Out of more than 54 galleries, the fair boasted a significant contingent of 17 from outside India. Of these, most attention was focused on London’s Lisson Gallery, and in particular two mirror works by Anish Kapoor—both Untitled, 2009—which exerted a magnetic attraction on visitors throughout the four days of the fair. Both were sold to Indian collectors, and while it is rumoured that one was already a done deal, the other was snapped up on the first day for a sum reputed to be in excess of INR10m ($200,000) by Kiran Nadar, wife of Shiv Nadar, the head of technology giant HCL. The Nadars are substantial collectors with plans to open a private museum in Delhi.
Despite such a substantial international roster, many of the foreign galleries were still focused mainly on Indian artists. The stand of Dubai’s 1x1 Art Gallery was given over to Bengali artist Chitravanu Mazumdar's dark industrial works, not quite as effective in the art fair setting as they were in his powerful multimedia gallery installation during Art Dubai. Rob Dean Art (London) and Arario Gallery (Beijing, Seoul and New York) presented works primarily by Indian artists. Rob Dean's new discovery Princess Pea wandered around disguised as a pea handing out candy, looking like a character from a Thukral and Tagra painting, while Arario's impressive display of contemporary A-listers reflected a longstanding relationship with artists such as L.N. Tallur and Jitish Kallat.
With the older, more conservative galleries rubbing shoulders with the more avant-garde newcomers, the art on show ranged from Souzas and Razas to video and installation art. Realistic that walk-through buyers would not be likely to be picking up works by Subodh Gupta or T.V. Santosh, galleries including London- and New York-based Aicon offered affordable editions. There were also new arrivals announcing their presence on the Indian scene. Bhavna Kakar's Delhi gallery Latitude 28 was offering an eclectic array of works by the likes of Bhupen Khakhar and Nasreen Mohammedi that blurred the lines between generations.
One reason for the focus on Indian artists may well have been the stringent bureaucracy faced by galleries importing works, and many of these foreign galleries were selling works that had never left India. This arises from a customs agreement specifying that galleries bringing art into the country have to furnish bank guarantees for 100% of the value of the works. From this the government takes a 2% tax regardless of whether or not the works are sold. The result was that foreign galleries, many clearly there for the profile and side business as much as booth sales, had fairly sparse displays.
Modi, whose Espace stand was tasteful as ever with works by the likes of Zarina Hashmi and Rina Bannerjee, feels that such is the strength of Indian culture at present that the Indian market does not need to look towards western art, but conversely international interest in India is ever increasing. “The forthcoming show at the Pompidou in Paris is an exciting prospect and will take things a step further,” she says.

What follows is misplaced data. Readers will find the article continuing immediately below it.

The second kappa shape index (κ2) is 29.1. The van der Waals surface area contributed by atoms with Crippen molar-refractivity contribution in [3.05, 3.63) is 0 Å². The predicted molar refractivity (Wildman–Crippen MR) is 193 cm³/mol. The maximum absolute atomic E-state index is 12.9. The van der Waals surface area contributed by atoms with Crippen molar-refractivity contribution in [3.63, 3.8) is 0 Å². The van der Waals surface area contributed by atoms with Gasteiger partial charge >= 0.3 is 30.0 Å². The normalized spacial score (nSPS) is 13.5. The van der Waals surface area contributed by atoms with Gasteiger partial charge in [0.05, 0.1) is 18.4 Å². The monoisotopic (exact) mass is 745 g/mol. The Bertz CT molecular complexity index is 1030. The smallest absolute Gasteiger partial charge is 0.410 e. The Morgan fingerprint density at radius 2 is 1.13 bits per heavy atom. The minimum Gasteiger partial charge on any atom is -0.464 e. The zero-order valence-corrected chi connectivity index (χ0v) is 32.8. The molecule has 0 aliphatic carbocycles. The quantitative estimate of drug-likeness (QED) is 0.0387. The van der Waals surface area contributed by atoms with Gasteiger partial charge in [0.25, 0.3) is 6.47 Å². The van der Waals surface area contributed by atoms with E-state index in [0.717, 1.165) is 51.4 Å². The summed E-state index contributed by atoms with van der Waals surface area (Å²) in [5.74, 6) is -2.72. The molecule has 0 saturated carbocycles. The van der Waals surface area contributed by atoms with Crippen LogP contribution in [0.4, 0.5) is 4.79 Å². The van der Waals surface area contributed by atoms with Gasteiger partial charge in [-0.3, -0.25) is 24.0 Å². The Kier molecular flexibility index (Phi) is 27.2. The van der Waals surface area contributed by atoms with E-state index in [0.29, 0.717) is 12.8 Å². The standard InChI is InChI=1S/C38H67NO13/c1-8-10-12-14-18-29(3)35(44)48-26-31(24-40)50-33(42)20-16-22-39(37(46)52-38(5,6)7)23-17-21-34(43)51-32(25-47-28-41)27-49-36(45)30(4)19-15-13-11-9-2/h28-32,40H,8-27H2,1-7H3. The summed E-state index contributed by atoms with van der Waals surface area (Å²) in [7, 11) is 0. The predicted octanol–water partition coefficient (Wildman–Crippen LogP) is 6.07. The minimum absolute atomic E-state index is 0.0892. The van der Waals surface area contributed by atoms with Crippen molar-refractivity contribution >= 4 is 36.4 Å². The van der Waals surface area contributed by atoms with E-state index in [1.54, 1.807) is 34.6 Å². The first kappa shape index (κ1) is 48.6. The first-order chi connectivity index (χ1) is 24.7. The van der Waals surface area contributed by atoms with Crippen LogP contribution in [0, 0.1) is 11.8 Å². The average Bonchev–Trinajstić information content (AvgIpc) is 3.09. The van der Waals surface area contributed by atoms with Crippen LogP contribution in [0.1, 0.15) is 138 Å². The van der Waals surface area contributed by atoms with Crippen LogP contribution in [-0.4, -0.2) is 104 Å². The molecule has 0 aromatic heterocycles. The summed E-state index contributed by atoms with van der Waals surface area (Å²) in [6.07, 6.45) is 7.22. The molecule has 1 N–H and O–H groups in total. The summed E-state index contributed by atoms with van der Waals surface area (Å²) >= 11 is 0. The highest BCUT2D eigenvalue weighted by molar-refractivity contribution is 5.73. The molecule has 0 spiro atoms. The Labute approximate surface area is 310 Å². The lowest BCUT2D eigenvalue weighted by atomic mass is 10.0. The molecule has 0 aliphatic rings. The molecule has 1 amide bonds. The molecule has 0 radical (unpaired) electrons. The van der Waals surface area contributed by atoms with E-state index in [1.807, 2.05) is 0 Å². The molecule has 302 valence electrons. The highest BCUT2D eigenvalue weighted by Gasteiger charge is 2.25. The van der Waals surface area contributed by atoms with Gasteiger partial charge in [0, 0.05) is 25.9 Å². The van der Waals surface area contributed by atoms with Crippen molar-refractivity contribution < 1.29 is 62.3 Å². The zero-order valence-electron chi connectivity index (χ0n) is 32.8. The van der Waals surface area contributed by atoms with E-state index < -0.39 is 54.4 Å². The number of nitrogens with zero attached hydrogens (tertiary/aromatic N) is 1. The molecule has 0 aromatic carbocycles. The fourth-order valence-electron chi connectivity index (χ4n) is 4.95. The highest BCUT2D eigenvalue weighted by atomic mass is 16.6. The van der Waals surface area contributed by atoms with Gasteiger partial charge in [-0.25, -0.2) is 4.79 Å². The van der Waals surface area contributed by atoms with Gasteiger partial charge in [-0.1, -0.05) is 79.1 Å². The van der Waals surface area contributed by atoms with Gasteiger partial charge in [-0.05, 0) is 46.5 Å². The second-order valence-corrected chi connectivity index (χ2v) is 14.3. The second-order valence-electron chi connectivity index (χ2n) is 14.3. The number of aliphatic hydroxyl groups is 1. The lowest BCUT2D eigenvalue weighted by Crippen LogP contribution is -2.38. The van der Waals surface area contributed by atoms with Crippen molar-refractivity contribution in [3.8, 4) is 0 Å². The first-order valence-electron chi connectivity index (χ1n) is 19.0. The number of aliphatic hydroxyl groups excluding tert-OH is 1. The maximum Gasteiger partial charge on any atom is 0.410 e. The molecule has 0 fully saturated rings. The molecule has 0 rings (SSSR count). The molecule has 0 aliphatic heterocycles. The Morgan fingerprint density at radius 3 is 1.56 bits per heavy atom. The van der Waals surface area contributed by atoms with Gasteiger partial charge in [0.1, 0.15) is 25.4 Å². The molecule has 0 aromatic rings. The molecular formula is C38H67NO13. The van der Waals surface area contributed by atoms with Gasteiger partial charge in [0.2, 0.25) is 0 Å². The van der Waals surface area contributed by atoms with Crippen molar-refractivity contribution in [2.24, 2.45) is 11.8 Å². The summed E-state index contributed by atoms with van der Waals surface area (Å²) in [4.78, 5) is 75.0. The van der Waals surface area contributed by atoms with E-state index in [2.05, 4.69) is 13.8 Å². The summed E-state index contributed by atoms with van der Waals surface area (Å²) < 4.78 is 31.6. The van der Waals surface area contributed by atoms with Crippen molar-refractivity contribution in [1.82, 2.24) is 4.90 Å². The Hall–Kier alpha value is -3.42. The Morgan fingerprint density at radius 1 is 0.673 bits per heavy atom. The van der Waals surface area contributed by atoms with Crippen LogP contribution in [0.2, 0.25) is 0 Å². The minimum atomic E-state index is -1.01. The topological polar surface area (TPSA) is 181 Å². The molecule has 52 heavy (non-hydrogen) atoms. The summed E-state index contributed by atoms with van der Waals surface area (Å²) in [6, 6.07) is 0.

Art consultant Farah Siddiqui from Mumbai believes that while the fair may not have been heaving with new collectors, it is providing exactly the kind of stimulus needed to bring new faces to the market. “Next year is really when we should be hoping to see a new generation of collectors emerging,” she says. “Events like this are so important and furthermore prices are now returning to more reasonable and affordable levels.”
The distinct absence of Pakistani art was inevitable, but at the same time something of a shame. One of the few galleries showing Pakistani work was Aicon, which sold Farida Batool’s lenticular print Line of Control, 2008, on the first day of the fair. “When you see the Indian and Pakistani art shown together at Art Dubai, even with the differences in subject matter, the close cultural relationship is still palpable,” says Siddiqui. “And artists like Rashid Rana are very much part of a South Asian art community that is divided only on the sub-continent itself.”
Talk of new museums arises with such regularity in India that few take much notice of anything they cannot walk through already. To date the only person to deliver has been Anupam Poddar, and the opening of the latest exhibition at the Devi Art Foundation in Gurgaon outside Delhi was not only the party of the week but another reminder to others that it can be done.
There are clearly questions of identity that the fair needs to confront. It is still not certain whether it is playing to the insiders or the outsiders—and to what extent it will cater to the inevitable conservative taste of many Indian collectors, or continue as a curated event hoping to educate taste and show the kind of works otherwise very hard to see in India.